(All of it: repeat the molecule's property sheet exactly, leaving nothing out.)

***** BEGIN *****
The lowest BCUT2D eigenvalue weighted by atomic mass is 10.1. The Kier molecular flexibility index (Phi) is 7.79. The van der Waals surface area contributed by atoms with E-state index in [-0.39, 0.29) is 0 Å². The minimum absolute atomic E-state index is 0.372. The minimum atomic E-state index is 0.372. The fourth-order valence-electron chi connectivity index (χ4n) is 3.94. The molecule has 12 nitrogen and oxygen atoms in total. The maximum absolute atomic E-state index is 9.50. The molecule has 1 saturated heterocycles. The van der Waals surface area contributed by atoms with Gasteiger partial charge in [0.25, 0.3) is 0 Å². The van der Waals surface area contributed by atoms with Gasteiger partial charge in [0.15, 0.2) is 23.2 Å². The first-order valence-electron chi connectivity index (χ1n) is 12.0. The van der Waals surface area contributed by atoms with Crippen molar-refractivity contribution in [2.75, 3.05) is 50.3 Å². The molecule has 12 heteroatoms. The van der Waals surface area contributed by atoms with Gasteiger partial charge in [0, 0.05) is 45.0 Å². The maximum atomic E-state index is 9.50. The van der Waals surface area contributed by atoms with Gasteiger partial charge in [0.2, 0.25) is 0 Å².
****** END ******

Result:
The lowest BCUT2D eigenvalue weighted by atomic mass is 10.1. The Kier molecular flexibility index (Phi) is 7.79. The van der Waals surface area contributed by atoms with E-state index in [-0.39, 0.29) is 0 Å². The minimum absolute atomic E-state index is 0.372. The minimum atomic E-state index is 0.372. The fourth-order valence-electron chi connectivity index (χ4n) is 3.94. The molecule has 12 nitrogen and oxygen atoms in total. The maximum absolute atomic E-state index is 9.50. The molecule has 1 saturated heterocycles. The van der Waals surface area contributed by atoms with Gasteiger partial charge in [0.25, 0.3) is 0 Å². The van der Waals surface area contributed by atoms with Gasteiger partial charge in [0.15, 0.2) is 23.2 Å². The first-order valence-electron chi connectivity index (χ1n) is 12.0. The van der Waals surface area contributed by atoms with Crippen molar-refractivity contribution in [2.75, 3.05) is 50.3 Å². The molecule has 12 heteroatoms. The van der Waals surface area contributed by atoms with Gasteiger partial charge in [0, 0.05) is 45.0 Å². The maximum atomic E-state index is 9.50. The van der Waals surface area contributed by atoms with Gasteiger partial charge in [0.2, 0.25) is 0 Å².